Another character, Aurora’s supervisor Lou Ann Houser, is portrayed as a semi-literate blonde hired out of high school and who has subsequently risen in the ranks of the Memphis Convention Center. When quizzed by Aurora’s lawyer — the famous civil rights attorney Jaris Cochran — Houser acknowledges that her mother had been given a job at the Memphis center despite a policy against nepotism. Even juicier, however, is Houser’s concession that she criticized Aurora for the expense of 99-cent flashlights and batteries for ushers in the center’s employ while writing off $20,000 that came up missing in an audit of the center’s box office receipts.
Walker deposed Alexander’s supervisor Lucas on Feb. 10, 1997. Lucas, whose mother was also employed at the bureau, was questioned about her reprimand of Alexander for being 15 minutes late to work, and her instructions to Alexander to not purchase flashlights for Music Hall ushers because the batteries would be too costly. Walker brought out in the same deposition that the agency had written off a loss of $20,000 in 1994 that could not be accounted for in box office transactions. Records showed event organizers paying one sum and the bureau not having a corresponding amount on deposit.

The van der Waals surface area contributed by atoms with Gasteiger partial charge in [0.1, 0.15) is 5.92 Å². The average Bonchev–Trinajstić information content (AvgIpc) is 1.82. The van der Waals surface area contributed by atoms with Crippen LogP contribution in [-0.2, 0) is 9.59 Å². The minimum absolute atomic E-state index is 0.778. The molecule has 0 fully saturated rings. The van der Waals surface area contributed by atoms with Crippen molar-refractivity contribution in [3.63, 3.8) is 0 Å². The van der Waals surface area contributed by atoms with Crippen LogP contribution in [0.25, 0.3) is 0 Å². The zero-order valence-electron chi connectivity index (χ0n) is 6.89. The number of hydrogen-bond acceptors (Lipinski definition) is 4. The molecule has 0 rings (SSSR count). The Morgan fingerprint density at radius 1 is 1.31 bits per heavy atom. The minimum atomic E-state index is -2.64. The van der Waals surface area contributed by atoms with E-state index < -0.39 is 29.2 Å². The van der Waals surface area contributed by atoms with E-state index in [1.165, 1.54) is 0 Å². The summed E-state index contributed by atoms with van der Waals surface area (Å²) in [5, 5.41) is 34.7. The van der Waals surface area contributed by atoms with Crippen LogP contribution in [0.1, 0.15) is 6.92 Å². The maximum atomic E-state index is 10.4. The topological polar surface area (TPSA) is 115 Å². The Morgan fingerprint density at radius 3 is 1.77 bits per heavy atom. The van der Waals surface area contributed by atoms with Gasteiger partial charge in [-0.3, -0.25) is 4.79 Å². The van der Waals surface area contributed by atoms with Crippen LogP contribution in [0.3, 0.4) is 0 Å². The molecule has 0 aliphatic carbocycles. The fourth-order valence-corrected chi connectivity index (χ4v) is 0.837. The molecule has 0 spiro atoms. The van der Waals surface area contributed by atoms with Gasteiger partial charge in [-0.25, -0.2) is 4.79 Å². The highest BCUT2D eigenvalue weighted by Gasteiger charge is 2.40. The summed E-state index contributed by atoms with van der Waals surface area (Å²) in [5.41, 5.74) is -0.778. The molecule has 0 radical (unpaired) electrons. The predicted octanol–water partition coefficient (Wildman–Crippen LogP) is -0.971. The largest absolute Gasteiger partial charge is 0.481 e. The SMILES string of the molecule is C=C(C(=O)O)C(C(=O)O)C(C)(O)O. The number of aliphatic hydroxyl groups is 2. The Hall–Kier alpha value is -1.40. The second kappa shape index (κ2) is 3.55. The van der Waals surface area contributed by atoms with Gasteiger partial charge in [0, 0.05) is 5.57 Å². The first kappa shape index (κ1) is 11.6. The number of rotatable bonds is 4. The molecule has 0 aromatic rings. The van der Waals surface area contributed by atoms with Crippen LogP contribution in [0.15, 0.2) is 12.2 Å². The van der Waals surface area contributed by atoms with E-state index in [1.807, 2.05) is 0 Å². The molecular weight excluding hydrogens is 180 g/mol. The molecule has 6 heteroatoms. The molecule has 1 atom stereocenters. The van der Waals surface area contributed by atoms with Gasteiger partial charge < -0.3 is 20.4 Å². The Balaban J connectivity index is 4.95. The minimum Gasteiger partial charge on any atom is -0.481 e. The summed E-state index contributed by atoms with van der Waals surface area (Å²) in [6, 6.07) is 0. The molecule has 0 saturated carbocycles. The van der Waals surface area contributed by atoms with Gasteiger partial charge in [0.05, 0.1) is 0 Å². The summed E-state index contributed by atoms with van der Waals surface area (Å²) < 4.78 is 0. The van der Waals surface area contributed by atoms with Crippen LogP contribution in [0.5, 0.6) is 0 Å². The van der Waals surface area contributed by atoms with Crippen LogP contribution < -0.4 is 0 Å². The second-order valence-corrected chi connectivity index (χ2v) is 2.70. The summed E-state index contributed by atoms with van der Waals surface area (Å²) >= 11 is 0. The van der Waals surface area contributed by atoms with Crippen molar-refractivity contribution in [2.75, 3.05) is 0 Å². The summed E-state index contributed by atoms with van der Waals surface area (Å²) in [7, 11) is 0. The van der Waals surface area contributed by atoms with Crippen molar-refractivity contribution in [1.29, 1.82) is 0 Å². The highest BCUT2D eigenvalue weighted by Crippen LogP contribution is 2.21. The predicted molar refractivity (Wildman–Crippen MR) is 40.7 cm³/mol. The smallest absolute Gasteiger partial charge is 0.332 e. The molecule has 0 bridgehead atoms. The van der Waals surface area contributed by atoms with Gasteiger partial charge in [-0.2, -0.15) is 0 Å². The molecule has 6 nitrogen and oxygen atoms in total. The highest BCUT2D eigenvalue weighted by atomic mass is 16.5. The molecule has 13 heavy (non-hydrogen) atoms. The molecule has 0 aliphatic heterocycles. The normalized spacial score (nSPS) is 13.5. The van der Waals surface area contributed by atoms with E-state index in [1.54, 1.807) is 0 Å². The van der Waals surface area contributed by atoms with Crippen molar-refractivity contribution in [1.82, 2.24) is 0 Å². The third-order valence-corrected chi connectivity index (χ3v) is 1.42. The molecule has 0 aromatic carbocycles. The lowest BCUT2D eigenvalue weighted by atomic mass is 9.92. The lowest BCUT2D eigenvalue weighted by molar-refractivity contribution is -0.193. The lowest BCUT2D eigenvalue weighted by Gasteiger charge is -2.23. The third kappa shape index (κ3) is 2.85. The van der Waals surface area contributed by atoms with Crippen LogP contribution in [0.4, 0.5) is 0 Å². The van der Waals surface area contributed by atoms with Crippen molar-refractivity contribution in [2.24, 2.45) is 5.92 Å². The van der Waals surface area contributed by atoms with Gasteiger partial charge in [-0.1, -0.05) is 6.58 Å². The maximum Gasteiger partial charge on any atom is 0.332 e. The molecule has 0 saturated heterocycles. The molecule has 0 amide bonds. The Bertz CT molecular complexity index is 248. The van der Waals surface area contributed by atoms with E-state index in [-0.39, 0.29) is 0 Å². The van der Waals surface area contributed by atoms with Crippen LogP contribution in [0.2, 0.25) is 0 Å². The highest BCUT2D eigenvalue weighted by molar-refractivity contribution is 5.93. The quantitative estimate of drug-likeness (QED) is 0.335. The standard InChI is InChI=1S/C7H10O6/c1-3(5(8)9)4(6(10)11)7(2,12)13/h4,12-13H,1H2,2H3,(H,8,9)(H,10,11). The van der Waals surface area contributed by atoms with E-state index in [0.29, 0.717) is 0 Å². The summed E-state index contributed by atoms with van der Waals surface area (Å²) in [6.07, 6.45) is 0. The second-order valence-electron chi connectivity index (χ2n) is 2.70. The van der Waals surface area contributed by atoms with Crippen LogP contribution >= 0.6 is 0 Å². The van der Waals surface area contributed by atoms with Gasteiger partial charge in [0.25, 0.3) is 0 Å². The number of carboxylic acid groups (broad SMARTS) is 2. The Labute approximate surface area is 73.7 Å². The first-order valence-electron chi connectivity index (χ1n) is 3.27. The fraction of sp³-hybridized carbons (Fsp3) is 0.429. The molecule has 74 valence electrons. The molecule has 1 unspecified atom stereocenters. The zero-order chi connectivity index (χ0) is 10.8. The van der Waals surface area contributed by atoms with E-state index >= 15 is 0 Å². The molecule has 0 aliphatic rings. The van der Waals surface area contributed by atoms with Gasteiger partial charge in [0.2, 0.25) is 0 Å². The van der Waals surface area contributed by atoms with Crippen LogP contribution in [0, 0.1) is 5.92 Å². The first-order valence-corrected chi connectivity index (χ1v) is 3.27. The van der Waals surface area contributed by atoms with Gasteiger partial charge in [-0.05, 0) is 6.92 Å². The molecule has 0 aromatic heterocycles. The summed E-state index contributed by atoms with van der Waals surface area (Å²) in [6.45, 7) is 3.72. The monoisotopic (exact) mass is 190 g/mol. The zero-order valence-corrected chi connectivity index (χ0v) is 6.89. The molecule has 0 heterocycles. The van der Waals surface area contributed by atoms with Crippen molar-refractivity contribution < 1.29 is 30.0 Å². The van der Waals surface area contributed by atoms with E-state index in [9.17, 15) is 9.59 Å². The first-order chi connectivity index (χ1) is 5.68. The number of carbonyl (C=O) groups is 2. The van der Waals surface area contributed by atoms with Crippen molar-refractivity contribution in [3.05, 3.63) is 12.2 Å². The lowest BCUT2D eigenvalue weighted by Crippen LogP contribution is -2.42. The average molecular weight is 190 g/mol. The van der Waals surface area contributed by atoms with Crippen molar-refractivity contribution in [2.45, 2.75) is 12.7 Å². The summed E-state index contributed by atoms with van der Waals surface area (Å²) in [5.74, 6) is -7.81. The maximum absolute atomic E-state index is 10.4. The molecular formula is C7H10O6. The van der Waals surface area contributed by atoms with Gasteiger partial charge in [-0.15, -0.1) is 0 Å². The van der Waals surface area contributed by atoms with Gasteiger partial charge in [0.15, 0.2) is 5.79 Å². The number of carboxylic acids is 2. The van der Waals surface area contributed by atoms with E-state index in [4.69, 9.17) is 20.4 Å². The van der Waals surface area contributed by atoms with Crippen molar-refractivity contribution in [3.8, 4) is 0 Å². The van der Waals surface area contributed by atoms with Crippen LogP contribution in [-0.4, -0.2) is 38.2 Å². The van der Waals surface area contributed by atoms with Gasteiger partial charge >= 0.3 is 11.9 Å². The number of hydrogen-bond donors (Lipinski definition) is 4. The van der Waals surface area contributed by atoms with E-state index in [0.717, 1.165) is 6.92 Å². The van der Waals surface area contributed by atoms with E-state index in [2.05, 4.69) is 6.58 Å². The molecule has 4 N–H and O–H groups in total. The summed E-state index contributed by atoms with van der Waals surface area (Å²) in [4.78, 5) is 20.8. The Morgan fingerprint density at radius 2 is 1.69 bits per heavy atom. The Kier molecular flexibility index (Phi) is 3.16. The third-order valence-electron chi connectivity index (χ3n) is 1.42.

The audit produced no action at the bureau. Walker said this week that the Advertising and Promotion Commission declined his request at that time to bring the matter before them.
EDITOR'S NOTE: After this story went to press, the LRCVB found a copy of one of the two checks issued to Alexander and her lawyer. The check was dated December 2001; the settlement date reported above, early 2002, is apparently in error.